# [R] Nonlinear statistical modeling -- a comparison of R and AD Model Builder

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## [R] Nonlinear statistical modeling -- a comparison of R and AD Model Builder

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## Re: [R] Nonlinear statistical modeling -- a comparison of R and AD Model Builder

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## Re: [R] Nonlinear statistical modeling -- a comparison of R and AD Model Builder

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## Re: [R] Nonlinear statistical modeling -- a comparison of R and AD Model Builder

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## Re: [R] Nonlinear statistical modeling -- a comparison of R and AD Model Builder

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## Re: [R] Nonlinear statistical modeling -- a comparison of R and AD Model Builder

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## Re: [R] Nonlinear statistical modeling -- a comparison of R and AD Model Builder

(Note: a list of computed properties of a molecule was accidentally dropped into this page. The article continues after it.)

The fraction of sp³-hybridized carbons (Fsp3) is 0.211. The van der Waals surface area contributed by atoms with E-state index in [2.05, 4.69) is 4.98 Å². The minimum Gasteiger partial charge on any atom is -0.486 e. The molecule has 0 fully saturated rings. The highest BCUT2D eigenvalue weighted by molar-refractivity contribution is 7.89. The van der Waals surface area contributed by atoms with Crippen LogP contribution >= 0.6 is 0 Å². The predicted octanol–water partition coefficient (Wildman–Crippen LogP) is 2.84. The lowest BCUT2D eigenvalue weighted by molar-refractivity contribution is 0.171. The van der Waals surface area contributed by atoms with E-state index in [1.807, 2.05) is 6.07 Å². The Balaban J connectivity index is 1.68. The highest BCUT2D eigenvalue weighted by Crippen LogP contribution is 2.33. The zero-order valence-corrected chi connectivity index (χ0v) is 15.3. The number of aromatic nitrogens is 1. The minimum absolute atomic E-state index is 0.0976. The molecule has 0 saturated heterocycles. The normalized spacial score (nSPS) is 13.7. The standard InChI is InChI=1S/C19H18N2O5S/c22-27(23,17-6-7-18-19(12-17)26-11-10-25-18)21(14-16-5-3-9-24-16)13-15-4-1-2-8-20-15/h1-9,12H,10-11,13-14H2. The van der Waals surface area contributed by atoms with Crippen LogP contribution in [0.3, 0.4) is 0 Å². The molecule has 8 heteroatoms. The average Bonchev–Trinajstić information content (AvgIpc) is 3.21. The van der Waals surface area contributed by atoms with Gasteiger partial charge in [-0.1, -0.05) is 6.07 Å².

In reply to this post by Spencer Graves Spencer, I tried the mixed effects approach you suggest using the random effects module of AD Model Builder: (http://www.otter-rsch.ca/admbre/admbre.html). What are 94 unbounded parameters in Schnute et al (1998), now become realizations of a Gaussian random variable, with the corresponding standard deviation being estimated as a parameter. The approach works, but the computation time is increased substantially. This is however  understandable as the computational problem is a very different one. The likelihood function now involves an integral in dimension 94, which I believe cannot be broken into a product of lower dimensional integrals as is usual for clustered data (the reason being the recursive nature of the population dynamics). hans _______________________________ Spencer Graves wrote: >     Have you considered nonlinear mixed effects models for the types >of problems considered in the comparison paper you cite?  Those >"benchmark trials" consider "T years of data ... for A age classes and >the total number of parameters is m = T+A+5".  Without knowing more >about the problem, I suspect that the T year parameters and the A age >class parameters might be better modeled as random effects.  If this >were done, the optimization problem would then involve 7 parameters, the >5 fixed-effect parameters suggested by the computation of "m" plus two >variance parameters, one for the random "year" effects and another for >the random "age class" effect.  This would replace the problem of >maximizing, e.g., a likelihood over T+A+5 parameters with one of >maximizing a marginal likelihood over 2+5 parameters after integrating >out the T and A random effects. > >     These integrations may not be easy, and I might stick with the >fixed-effects solution if I couldn't get answers in the available time >using a model I thought would be theoretically more appropriate.  Also, >I might use the fixed-effects solution to get starting values for an >attempt to maximize a more appropriate marginal likelihood.  For the >latter, I might first try 'nlmle'.  If that failed, I might explore >Markov Chain Monte Carlo (MCMC).  I have not done MCMC myself, but the >"MCMCpack" R package looks like it might make it feasible for the types >of problems considered in this comparison.  The CRAN summary of that >package led me to an Adobe Acrobat version of a PPT slide presentation >that seemed to consider just this type of problem (e.g., > http://mcmcpack.wustl.edu/files/MartinQuinnMCMCpackslides.pdf). > >     Have you considered that? >     Hope this helps. >     Spencer Graves         [[alternative HTML version deleted]] ______________________________________________ [hidden email] mailing list https://stat.ethz.ch/mailman/listinfo/r-helpPLEASE do read the posting guide http://www.R-project.org/posting-guide.htmland provide commented, minimal, self-contained, reproducible code.
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